Stokely Baksh

Stokely Baksh is a multimedia journalist based in Baltimore, MD.

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Here's How Deadly Breast Cancer is For Women of Color in the U.S.

The National Cancer Institute has begun a new campaign to raise breast cancer awareness among black women.

Yasmin Hernandez's Soldaderas Mural in East Harlem

The Puerto Rican muralist has a vision for East Harlem

USPS's Largely Black and Female Workforce Rallies to Save Jobs

While the agency has been under intense scrutiny, workers are backing a bill that they say will fix some of its most glaring shortcomings.

A Wrenching Night of Global Solidarity as Georgia Kills Troy Davis

As the world watched, hundreds gathered outside the prison where Troy Davis was killed last night. They prayed for a more humane and equitable criminal justice system. Now that Davis is slain, the question is how to make that reform real.

4 Artists Who Are Reshaping America's Immigration Debate

From the indigenous tribes of New Mexico to the streets of Oakland, these four artists are using culture as a weapon in their fight for a more humane immigration debate.

Poverty Rate Hits New High As Racial Inequality Deepens

Meaningful political discourse has all but vanished. Here’s a look at the new reality for millions of struggling families in America.

How States Broke the Record on Immigration Bills in 2011

With immigration reform stalled in Washington, the state-level fight has never been more heated. Here’s a graphic overview of the battle field, by the numbers.

How Long Do Immigrant Families "Wait in Line"? Sometimes Decades

It’s a popular turn of phrase: undocumented immigrants should just follow the rules and “get in line.” What they don’t point out is that it’s a really, really long line, thanks to the broken immigration system. Here’s a look at who’s waiting for family and work visas.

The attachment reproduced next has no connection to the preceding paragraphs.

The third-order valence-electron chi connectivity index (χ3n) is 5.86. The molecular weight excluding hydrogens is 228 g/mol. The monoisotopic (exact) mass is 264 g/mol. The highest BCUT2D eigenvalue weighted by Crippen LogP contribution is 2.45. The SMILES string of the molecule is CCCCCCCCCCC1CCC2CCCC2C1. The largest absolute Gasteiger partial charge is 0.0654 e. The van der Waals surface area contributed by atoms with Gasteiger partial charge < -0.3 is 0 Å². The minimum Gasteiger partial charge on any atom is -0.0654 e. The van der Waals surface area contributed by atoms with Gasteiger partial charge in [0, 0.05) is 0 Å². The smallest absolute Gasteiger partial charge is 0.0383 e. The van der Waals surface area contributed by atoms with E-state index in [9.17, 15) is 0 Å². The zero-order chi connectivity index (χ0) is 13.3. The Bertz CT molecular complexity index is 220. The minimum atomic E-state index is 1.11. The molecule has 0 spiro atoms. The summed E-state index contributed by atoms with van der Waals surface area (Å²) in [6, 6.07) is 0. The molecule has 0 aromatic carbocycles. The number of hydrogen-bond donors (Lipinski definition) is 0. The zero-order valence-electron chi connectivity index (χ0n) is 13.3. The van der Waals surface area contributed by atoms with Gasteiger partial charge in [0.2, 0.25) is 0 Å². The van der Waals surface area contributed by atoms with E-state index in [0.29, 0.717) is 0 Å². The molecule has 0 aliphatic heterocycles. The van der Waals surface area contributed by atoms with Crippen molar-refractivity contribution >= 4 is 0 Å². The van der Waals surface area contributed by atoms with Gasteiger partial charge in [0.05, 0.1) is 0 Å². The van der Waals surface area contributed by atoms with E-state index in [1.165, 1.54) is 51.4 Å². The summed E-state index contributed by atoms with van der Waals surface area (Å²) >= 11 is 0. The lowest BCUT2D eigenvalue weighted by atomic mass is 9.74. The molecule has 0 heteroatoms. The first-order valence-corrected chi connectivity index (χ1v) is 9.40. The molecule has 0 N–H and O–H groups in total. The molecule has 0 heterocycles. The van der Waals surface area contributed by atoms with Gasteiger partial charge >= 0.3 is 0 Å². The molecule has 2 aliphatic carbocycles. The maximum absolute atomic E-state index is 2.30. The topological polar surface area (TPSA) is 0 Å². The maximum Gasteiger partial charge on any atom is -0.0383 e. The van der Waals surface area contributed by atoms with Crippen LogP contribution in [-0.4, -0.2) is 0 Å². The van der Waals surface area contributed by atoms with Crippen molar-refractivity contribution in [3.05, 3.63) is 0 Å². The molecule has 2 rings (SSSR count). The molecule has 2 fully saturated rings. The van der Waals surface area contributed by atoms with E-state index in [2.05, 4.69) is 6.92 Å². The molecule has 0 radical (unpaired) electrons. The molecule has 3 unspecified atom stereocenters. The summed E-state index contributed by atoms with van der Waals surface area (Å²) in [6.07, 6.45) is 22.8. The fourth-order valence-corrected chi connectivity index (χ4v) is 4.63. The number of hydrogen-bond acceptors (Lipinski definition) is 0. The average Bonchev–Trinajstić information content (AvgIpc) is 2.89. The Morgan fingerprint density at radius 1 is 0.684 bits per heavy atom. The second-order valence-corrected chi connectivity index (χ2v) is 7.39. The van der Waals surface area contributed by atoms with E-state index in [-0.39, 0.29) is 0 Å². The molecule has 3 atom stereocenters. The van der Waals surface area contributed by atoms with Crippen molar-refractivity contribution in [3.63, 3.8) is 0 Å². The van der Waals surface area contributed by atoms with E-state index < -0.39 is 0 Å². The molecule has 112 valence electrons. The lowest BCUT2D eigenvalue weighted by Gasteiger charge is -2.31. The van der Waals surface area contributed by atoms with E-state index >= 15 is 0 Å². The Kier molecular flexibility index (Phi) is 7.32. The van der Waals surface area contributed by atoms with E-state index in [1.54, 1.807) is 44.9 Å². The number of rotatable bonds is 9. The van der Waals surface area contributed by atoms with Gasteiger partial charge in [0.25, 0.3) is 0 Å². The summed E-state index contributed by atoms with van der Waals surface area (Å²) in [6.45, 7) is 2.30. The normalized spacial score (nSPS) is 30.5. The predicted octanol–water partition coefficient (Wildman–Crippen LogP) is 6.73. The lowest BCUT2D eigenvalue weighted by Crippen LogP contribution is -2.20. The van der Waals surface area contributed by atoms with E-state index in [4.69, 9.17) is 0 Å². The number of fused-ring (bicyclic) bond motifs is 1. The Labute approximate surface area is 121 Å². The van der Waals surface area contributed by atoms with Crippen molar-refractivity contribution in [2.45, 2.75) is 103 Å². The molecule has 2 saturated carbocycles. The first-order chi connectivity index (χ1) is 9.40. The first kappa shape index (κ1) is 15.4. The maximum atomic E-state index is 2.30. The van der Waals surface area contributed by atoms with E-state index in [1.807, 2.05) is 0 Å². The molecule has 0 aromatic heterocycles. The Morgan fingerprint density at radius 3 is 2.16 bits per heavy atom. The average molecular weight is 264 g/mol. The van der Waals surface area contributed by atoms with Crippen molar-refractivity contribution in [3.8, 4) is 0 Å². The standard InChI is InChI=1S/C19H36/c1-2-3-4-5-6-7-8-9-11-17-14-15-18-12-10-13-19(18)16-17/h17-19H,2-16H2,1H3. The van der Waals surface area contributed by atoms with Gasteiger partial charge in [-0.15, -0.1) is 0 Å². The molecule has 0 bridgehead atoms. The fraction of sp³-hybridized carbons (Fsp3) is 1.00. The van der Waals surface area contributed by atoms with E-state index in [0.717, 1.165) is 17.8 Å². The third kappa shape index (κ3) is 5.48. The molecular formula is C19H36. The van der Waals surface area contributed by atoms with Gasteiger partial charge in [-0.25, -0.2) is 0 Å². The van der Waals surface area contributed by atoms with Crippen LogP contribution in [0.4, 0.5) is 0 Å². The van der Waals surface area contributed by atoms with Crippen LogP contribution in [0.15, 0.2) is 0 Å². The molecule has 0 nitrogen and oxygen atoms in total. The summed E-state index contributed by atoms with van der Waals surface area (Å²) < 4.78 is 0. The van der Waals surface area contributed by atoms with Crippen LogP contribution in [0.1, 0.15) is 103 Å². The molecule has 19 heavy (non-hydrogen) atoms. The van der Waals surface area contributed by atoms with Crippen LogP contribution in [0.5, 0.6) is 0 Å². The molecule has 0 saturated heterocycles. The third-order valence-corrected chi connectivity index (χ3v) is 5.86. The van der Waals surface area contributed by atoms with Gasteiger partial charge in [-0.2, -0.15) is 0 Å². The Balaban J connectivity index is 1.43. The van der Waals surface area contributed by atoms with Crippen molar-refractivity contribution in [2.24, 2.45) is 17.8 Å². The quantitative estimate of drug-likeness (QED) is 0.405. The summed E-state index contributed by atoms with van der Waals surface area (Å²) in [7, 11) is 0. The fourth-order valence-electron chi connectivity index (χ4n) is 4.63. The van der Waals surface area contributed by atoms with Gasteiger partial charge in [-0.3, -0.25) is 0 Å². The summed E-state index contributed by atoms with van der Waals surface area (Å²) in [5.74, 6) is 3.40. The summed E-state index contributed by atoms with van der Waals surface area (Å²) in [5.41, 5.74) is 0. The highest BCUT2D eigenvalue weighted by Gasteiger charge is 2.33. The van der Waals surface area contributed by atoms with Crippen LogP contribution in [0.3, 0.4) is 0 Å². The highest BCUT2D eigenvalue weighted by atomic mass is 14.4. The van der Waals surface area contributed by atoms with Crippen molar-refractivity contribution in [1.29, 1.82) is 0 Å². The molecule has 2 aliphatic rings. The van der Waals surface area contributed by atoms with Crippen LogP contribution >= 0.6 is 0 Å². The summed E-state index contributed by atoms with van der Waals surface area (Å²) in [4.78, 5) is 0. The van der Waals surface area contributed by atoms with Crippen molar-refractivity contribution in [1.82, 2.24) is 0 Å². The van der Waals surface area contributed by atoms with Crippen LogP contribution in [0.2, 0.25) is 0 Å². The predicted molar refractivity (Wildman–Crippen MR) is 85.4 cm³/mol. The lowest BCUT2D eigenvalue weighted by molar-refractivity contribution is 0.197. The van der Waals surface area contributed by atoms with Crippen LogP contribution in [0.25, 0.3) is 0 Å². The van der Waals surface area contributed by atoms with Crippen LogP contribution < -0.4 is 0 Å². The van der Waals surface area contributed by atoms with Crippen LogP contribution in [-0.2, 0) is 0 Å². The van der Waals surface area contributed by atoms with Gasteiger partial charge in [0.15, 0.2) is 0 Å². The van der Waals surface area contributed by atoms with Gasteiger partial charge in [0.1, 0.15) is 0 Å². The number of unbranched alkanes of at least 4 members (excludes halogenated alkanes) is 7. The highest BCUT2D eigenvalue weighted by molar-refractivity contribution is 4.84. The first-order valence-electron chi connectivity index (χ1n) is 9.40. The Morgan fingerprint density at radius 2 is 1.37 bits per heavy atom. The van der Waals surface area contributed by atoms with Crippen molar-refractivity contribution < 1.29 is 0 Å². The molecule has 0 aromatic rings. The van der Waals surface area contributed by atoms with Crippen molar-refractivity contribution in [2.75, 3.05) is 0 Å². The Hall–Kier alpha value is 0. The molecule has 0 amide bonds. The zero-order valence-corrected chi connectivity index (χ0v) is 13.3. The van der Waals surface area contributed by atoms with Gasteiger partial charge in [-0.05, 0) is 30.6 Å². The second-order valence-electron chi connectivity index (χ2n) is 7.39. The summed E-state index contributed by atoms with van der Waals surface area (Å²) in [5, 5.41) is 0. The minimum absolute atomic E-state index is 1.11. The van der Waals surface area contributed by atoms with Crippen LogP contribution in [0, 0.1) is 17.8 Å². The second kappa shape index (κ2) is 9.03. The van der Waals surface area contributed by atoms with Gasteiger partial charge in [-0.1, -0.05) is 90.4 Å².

Young Activists Use Art to Fight for the DREAM Act

These ten pieces of art created by young, undocumented immigrants show the love and determination that keeps the movement strong.

Why Is HIV Still Going? One Reason: 1 in 5 Don't Know They Have It

We break down some of the most alarming stats showing how and why HIV is still spreading 30 years later.

A Snapshot of Global LGBT Rights, From New York to the United Nations

New York’s not the only place where equality is spreading–but being gay is punishable by imprisonment in dozens of nations.

Evaluating the Drug War on Its 40th Birthday, by the Numbers

Forty years and $1 trillion in, the war on drugs hasn’t worked–unless locking up a massive number of black and brown people was the plan all along.

Media Overload? A Look at Exactly How Much Youth of Color Consume

A new study breaks down the significant racial disparity in media consumption, and advocates point out what it means for the politics of media regulation.

Remembering Geronimo Pratt's Love of Justice and Freedom

The former Black Panther Party leader spent 27 years in prison after being wrongfully convicted of murder. We pay homage to his strength and legacy.

Celebrating Black America's Resilient Love Through Photos

Kamoinge was formed in 1963 to address the paltry numbers of black photographers in the art world. The result? Sheer beauty.

Graduates, Go Forth and...Join the Unemployment Line

As millions of graduates join the workforce this summer, they enter a world in which there’s already a 4-to-1 ratio of job seekers to job openings.

Re-Branding Revolution: 7 Icons Pimped for Profit and Empire

Chavez as a Navy ship? Ghandi as a corporate salesman? Here’s a handful of the most laughable appropriations of radical political history.

Secure Communities 101: Here's What You Need to Know

Wonder what this deportation program is that’s taken off across the country? We’ve got you covered.